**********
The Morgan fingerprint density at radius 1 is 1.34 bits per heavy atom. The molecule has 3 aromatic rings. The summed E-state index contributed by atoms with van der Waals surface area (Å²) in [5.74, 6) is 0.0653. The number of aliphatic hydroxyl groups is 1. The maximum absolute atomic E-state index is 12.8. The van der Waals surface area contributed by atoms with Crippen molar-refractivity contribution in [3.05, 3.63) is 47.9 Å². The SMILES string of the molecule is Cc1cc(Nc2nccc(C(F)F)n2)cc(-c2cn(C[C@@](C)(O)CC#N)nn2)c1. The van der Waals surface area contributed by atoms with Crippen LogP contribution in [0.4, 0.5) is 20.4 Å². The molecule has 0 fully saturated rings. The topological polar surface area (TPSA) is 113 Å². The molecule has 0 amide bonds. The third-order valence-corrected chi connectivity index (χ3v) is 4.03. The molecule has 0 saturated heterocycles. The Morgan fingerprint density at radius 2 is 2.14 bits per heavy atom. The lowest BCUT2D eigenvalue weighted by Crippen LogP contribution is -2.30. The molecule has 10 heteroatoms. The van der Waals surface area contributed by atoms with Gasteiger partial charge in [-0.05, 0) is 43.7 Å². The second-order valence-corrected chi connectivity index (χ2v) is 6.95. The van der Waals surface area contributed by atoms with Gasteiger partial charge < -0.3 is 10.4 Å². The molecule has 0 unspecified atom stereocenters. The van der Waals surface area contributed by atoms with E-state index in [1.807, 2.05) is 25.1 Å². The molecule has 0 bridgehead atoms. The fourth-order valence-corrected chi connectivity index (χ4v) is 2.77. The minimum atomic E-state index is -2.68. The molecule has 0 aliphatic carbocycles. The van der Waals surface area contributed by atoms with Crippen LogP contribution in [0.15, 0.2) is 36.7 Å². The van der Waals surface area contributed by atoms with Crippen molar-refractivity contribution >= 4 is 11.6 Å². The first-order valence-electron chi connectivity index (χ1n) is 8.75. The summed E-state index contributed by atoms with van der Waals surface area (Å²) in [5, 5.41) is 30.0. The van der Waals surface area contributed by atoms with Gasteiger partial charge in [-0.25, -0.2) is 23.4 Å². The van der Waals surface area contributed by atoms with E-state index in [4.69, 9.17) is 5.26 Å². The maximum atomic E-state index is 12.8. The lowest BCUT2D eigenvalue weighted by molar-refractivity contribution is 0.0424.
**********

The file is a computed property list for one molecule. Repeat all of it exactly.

The Morgan fingerprint density at radius 1 is 1.34 bits per heavy atom. The molecule has 3 aromatic rings. The summed E-state index contributed by atoms with van der Waals surface area (Å²) in [5.74, 6) is 0.0653. The number of aliphatic hydroxyl groups is 1. The maximum absolute atomic E-state index is 12.8. The van der Waals surface area contributed by atoms with Crippen molar-refractivity contribution in [3.05, 3.63) is 47.9 Å². The SMILES string of the molecule is Cc1cc(Nc2nccc(C(F)F)n2)cc(-c2cn(C[C@@](C)(O)CC#N)nn2)c1. The van der Waals surface area contributed by atoms with Crippen LogP contribution in [0.4, 0.5) is 20.4 Å². The molecule has 0 fully saturated rings. The topological polar surface area (TPSA) is 113 Å². The molecule has 0 amide bonds. The third-order valence-corrected chi connectivity index (χ3v) is 4.03. The molecule has 0 saturated heterocycles. The Morgan fingerprint density at radius 2 is 2.14 bits per heavy atom. The lowest BCUT2D eigenvalue weighted by Crippen LogP contribution is -2.30. The molecule has 10 heteroatoms. The van der Waals surface area contributed by atoms with Gasteiger partial charge in [-0.05, 0) is 43.7 Å². The second-order valence-corrected chi connectivity index (χ2v) is 6.95. The van der Waals surface area contributed by atoms with Gasteiger partial charge < -0.3 is 10.4 Å². The molecule has 0 unspecified atom stereocenters. The van der Waals surface area contributed by atoms with E-state index in [1.807, 2.05) is 25.1 Å². The molecule has 0 bridgehead atoms. The fourth-order valence-corrected chi connectivity index (χ4v) is 2.77. The minimum atomic E-state index is -2.68. The molecule has 0 aliphatic carbocycles. The van der Waals surface area contributed by atoms with Crippen LogP contribution in [0.15, 0.2) is 36.7 Å². The van der Waals surface area contributed by atoms with Crippen molar-refractivity contribution >= 4 is 11.6 Å². The first-order valence-electron chi connectivity index (χ1n) is 8.75. The summed E-state index contributed by atoms with van der Waals surface area (Å²) in [5, 5.41) is 30.0. The van der Waals surface area contributed by atoms with Gasteiger partial charge in [-0.25, -0.2) is 23.4 Å². The van der Waals surface area contributed by atoms with E-state index in [4.69, 9.17) is 5.26 Å². The maximum atomic E-state index is 12.8. The lowest BCUT2D eigenvalue weighted by molar-refractivity contribution is 0.0424.